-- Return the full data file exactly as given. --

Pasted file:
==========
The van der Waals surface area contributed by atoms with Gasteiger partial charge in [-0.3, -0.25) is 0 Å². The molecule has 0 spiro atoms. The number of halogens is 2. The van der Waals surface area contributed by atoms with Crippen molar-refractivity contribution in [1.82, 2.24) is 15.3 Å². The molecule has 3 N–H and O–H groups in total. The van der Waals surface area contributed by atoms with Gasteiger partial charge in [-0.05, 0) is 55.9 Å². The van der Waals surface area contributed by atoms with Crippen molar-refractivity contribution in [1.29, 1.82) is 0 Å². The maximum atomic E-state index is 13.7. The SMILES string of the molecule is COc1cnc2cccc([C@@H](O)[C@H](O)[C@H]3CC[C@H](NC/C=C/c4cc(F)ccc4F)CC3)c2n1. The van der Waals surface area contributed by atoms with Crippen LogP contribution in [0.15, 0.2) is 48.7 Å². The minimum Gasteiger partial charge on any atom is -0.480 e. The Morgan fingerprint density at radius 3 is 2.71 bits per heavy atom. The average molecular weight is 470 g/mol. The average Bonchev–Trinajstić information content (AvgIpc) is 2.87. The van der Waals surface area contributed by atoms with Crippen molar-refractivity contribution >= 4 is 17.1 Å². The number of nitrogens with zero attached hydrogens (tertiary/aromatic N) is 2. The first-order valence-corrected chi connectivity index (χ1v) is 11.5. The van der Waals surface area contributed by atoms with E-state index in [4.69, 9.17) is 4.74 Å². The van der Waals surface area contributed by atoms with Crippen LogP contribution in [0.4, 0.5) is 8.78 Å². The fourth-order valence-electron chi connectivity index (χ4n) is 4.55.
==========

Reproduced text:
The van der Waals surface area contributed by atoms with Gasteiger partial charge in [-0.3, -0.25) is 0 Å². The molecule has 0 spiro atoms. The number of halogens is 2. The van der Waals surface area contributed by atoms with Crippen molar-refractivity contribution in [1.82, 2.24) is 15.3 Å². The molecule has 3 N–H and O–H groups in total. The van der Waals surface area contributed by atoms with Gasteiger partial charge in [-0.05, 0) is 55.9 Å². The van der Waals surface area contributed by atoms with Crippen molar-refractivity contribution in [1.29, 1.82) is 0 Å². The maximum atomic E-state index is 13.7. The SMILES string of the molecule is COc1cnc2cccc([C@@H](O)[C@H](O)[C@H]3CC[C@H](NC/C=C/c4cc(F)ccc4F)CC3)c2n1. The van der Waals surface area contributed by atoms with Crippen LogP contribution in [0.15, 0.2) is 48.7 Å². The minimum Gasteiger partial charge on any atom is -0.480 e. The Morgan fingerprint density at radius 3 is 2.71 bits per heavy atom. The average molecular weight is 470 g/mol. The average Bonchev–Trinajstić information content (AvgIpc) is 2.87. The van der Waals surface area contributed by atoms with Crippen molar-refractivity contribution >= 4 is 17.1 Å². The number of nitrogens with zero attached hydrogens (tertiary/aromatic N) is 2. The first-order valence-corrected chi connectivity index (χ1v) is 11.5. The van der Waals surface area contributed by atoms with E-state index in [4.69, 9.17) is 4.74 Å². The van der Waals surface area contributed by atoms with Crippen LogP contribution in [0.4, 0.5) is 8.78 Å². The fourth-order valence-electron chi connectivity index (χ4n) is 4.55.